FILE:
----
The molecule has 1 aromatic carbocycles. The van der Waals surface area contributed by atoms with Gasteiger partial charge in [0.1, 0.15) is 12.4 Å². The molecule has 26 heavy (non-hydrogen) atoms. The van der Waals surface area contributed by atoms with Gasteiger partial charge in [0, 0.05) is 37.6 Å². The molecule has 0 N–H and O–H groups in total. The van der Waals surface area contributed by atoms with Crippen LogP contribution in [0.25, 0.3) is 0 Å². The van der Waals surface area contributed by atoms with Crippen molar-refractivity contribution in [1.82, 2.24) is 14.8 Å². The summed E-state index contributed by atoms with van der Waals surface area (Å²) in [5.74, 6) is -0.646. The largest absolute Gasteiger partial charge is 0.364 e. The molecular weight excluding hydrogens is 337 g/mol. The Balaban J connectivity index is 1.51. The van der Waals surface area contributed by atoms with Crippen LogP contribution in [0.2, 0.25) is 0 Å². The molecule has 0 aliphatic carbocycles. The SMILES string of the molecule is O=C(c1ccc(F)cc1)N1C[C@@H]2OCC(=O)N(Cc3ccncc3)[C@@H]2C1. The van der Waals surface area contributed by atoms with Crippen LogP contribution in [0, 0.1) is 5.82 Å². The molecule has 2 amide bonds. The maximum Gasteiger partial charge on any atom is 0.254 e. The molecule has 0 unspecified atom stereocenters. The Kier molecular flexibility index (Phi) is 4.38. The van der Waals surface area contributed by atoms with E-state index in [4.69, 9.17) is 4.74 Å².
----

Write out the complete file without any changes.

The molecule has 1 aromatic carbocycles. The van der Waals surface area contributed by atoms with Gasteiger partial charge in [0.1, 0.15) is 12.4 Å². The molecule has 26 heavy (non-hydrogen) atoms. The van der Waals surface area contributed by atoms with Gasteiger partial charge in [0, 0.05) is 37.6 Å². The molecule has 0 N–H and O–H groups in total. The van der Waals surface area contributed by atoms with Crippen LogP contribution in [0.25, 0.3) is 0 Å². The van der Waals surface area contributed by atoms with Crippen molar-refractivity contribution in [1.82, 2.24) is 14.8 Å². The summed E-state index contributed by atoms with van der Waals surface area (Å²) in [5.74, 6) is -0.646. The largest absolute Gasteiger partial charge is 0.364 e. The molecular weight excluding hydrogens is 337 g/mol. The Balaban J connectivity index is 1.51. The van der Waals surface area contributed by atoms with Crippen LogP contribution in [0.2, 0.25) is 0 Å². The molecule has 0 aliphatic carbocycles. The SMILES string of the molecule is O=C(c1ccc(F)cc1)N1C[C@@H]2OCC(=O)N(Cc3ccncc3)[C@@H]2C1. The van der Waals surface area contributed by atoms with Crippen LogP contribution in [0, 0.1) is 5.82 Å². The molecule has 2 amide bonds. The maximum Gasteiger partial charge on any atom is 0.254 e. The molecule has 0 unspecified atom stereocenters. The Kier molecular flexibility index (Phi) is 4.38. The van der Waals surface area contributed by atoms with E-state index in [4.69, 9.17) is 4.74 Å².